We put up our hummingbird feeder at Dead Horse Point State Park for the first time. It didn’t even take three hours for us to have multiple hummingbirds. At one point, there were seven hummingbirds in the air around the feeder! One would try and bully the others for a while but the sheer numbers of hummingbirds trying to get to the feeder would overwhelm him.
We decided our first hike in Canyonlands National Park would be the Syncline Loop around Upheaval Dome. When we got to the trailhead, it said it wasn’t recommended in July or August but we decided to go ahead anyway. It turned out to be a fantastic, although extremely tough, hike along a deserted trail. We didn’t see anyone all day which was a very nice change over our hikes at Arches National Park. We even got to see a couple more Desert Bighorn Sheep but they didn’t stand still long enough to get a picture.
After we had started down into the canyon a mile or so we stopped to look into one of the small pools. As we were looking around, we noticed that this big rock was right there all shattered with clear scuff marks where it had fallen. It was kind of interesting because the small rock shards were still there so it must not have been that long since it had fallen.
We knew there was a big elevation change on this hike – 1300 feet. We came down it in a very short distance scrambling over rocks. Here is Alan sitting right on the trail:
See the marker to the left of Alan – they had to add this since you really couldn’t see the rock cairns over head if you were coming up the trail. We didn’t avoid a climb taking the trail in this direction – we just got it at the other end!
This is the view looking down the trail:
We took the Crater branch off of the loop to have lunch in the center (but I’m putting that hike into the same category as Dark Angel – not much bang for your buck after a long hot hike!) There used to be some controversy about what caused the very round and symmetrical upheaval but recently discovered evidence has supposedly resolved the issue – it was a meteor. And by the way, there is any dome . . . don’t know why they call it an Upheaval Dome!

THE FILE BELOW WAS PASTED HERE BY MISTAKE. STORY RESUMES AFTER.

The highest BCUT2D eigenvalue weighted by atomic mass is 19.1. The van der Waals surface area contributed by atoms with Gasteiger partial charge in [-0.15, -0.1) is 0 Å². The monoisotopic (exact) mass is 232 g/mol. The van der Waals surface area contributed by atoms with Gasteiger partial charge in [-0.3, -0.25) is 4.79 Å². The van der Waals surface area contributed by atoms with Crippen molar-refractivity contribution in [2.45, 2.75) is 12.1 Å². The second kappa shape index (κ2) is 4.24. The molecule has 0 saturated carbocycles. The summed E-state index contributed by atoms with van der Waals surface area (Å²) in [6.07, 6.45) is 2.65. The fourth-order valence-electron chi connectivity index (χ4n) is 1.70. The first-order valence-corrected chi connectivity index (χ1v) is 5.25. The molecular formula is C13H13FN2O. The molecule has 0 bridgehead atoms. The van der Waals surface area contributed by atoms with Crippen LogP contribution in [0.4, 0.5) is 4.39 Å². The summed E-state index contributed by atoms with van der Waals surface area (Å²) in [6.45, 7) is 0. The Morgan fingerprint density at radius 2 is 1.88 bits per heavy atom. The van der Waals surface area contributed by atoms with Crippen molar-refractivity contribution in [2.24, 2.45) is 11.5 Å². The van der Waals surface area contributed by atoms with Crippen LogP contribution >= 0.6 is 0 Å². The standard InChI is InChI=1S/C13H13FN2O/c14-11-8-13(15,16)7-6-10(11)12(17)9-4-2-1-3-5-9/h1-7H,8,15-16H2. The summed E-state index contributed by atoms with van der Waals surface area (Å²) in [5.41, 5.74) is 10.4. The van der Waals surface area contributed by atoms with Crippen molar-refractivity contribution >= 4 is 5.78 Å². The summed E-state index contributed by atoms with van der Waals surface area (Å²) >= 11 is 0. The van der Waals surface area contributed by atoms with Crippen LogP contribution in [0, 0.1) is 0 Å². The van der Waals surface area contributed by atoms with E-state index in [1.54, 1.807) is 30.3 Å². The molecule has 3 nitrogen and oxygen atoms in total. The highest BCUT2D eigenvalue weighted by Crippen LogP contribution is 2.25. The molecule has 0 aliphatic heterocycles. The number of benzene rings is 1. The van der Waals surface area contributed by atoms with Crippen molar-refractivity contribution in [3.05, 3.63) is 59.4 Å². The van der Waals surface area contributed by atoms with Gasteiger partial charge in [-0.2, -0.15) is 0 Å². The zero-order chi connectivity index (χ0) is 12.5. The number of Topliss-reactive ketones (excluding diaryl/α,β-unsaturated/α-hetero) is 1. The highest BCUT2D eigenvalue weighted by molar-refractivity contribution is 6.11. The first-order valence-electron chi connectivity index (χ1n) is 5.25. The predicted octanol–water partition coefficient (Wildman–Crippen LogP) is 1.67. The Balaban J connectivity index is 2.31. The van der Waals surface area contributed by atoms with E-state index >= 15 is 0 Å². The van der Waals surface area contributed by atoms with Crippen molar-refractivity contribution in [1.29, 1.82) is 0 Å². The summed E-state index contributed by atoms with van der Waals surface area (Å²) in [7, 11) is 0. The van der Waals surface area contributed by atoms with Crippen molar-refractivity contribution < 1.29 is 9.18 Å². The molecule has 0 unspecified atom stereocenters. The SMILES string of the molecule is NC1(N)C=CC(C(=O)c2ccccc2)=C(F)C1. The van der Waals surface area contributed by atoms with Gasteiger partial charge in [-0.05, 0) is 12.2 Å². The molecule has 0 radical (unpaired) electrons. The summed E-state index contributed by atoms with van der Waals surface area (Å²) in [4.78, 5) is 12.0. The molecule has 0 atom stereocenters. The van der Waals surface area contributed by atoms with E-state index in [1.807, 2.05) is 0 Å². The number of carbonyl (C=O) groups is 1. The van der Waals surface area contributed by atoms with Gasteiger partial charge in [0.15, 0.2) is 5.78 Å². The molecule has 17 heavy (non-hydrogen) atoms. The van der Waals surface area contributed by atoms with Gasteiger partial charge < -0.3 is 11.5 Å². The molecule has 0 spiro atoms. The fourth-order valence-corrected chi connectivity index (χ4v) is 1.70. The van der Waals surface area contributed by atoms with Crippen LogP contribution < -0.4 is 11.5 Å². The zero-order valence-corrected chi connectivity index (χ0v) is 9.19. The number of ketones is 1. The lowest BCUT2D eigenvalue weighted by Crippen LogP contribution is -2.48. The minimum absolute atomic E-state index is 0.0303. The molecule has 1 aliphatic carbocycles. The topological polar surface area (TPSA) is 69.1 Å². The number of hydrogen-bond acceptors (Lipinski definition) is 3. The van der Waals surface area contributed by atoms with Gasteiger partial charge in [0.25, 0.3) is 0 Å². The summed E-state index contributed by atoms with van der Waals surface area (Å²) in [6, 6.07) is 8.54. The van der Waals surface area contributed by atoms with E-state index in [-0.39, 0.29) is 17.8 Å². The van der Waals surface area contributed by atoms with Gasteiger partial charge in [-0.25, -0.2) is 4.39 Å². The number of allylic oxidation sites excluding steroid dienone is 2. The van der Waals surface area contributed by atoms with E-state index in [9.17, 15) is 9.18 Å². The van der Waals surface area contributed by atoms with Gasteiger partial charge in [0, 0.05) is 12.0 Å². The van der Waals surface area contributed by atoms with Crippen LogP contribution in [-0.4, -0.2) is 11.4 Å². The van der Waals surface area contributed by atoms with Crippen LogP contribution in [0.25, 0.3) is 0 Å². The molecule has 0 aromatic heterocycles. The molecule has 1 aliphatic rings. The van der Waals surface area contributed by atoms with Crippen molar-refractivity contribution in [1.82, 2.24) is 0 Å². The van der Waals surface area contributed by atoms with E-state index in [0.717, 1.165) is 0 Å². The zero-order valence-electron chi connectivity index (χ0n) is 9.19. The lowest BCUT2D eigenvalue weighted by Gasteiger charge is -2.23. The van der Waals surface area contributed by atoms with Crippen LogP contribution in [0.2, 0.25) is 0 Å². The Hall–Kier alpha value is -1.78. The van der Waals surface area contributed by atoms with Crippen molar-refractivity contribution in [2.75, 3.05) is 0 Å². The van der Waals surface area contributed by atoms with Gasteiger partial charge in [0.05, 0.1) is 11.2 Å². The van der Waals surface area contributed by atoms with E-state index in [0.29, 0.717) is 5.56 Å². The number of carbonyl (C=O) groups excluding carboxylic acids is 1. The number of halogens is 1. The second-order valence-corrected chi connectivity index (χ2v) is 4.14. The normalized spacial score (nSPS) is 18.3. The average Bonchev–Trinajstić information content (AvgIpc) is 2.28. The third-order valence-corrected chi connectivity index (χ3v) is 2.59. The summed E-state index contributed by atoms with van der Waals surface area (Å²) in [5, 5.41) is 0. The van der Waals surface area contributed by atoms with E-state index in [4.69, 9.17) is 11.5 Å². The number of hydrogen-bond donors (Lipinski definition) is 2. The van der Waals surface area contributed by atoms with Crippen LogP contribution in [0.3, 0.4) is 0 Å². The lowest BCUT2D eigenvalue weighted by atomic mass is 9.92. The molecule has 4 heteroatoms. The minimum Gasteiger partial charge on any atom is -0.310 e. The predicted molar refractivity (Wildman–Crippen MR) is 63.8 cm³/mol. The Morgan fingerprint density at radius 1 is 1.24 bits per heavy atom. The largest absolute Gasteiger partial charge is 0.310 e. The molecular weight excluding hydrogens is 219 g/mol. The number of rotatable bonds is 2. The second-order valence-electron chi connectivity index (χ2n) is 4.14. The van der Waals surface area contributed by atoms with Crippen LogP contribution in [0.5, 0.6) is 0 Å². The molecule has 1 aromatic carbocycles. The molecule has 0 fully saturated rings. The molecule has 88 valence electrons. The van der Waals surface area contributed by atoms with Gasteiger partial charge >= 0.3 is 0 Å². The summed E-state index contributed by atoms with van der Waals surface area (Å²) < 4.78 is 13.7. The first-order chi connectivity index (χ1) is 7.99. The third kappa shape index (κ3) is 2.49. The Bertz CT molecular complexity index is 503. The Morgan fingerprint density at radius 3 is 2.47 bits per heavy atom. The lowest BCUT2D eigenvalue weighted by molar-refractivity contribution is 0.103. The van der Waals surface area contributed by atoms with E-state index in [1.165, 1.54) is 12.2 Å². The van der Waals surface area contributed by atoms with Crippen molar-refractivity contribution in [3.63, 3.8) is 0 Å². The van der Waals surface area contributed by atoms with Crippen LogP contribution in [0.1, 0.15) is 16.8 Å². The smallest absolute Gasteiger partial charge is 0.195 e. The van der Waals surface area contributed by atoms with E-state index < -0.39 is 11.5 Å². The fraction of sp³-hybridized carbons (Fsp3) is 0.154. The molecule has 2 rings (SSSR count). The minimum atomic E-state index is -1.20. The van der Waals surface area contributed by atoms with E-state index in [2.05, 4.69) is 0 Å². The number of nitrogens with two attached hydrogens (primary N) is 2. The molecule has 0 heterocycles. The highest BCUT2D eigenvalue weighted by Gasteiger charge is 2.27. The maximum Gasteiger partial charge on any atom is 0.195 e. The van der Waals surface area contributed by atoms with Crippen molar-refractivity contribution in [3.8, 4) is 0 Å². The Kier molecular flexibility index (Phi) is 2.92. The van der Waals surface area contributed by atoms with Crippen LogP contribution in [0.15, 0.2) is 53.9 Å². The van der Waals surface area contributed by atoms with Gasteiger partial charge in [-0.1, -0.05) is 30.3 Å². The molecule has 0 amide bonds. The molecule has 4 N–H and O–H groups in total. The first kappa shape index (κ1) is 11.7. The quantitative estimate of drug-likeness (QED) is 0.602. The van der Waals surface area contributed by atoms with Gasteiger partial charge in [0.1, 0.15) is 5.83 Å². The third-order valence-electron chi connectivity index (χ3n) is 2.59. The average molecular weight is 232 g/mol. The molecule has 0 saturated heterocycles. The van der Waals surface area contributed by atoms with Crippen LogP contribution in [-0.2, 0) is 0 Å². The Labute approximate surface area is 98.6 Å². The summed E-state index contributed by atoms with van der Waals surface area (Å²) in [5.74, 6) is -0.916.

We had to take a lot of breaks hiking back out of the crater. Most of the time, I was too hot and tired to bother getting out the camera but this one spot was a great place to hang out:
I was wishing we were closer to the top at this point but we still had a couple of miles to go. We made it back to the car an hour or so later . . . without any water left! We each had over 100 ounces but that wasn’t enough for a 90+ degree day. Another lesson learned – probably one that we will need before we get back home after a summer of hiking in the high desert.
Miles Hiked on Saturday: 11.5
Total Miles Hiked on this Trip: 85.5
National Parks Visited Today: 1
Total National Parks/Monuments Visited on this Trip: 6
This one isn’t nearly as photogenic as my last lizard photo but he was kind of cool looking with spots:
When we got to Double O Arch, there was a side trail off to Dark Angel. We figured another arch that would be worth the mile hike but it just wasn’t so! There was this large monolith but it turns out you could see it from a lot of places in the Park . . . you didn’t need to hike a mile out there. It was a lot less crowded than Double O Arch though, so we hung out for a while and enjoyed the quiet.
There have been chipmunks at all of the major landmarks at all of the National Parks we have visited on this trip. It was clear why when we saw a girl chasing one down to feed it.
This little guy kept watching to see if we were going to leave him any remnants of our lunch:
On occasion we see some unusual things while travelling, but this is really one of the most unexpected . . .
This guy was carrying a duck:
At first, when we saw him from a distance coming onto the trail, we thought he was carrying his pet dog or cat but it was clearly a duck. I asked him how far he was going and he said to the top. Another family on the trail behind us asked him about the duck and he said something about shooting photos for a book. Also, he was about to climb a trail in 90+ degree heat wearing long black pants!
I wish we had gotten a photo of the duck – if you ever see a picture of a duck on or near Delicate Arch, please email me!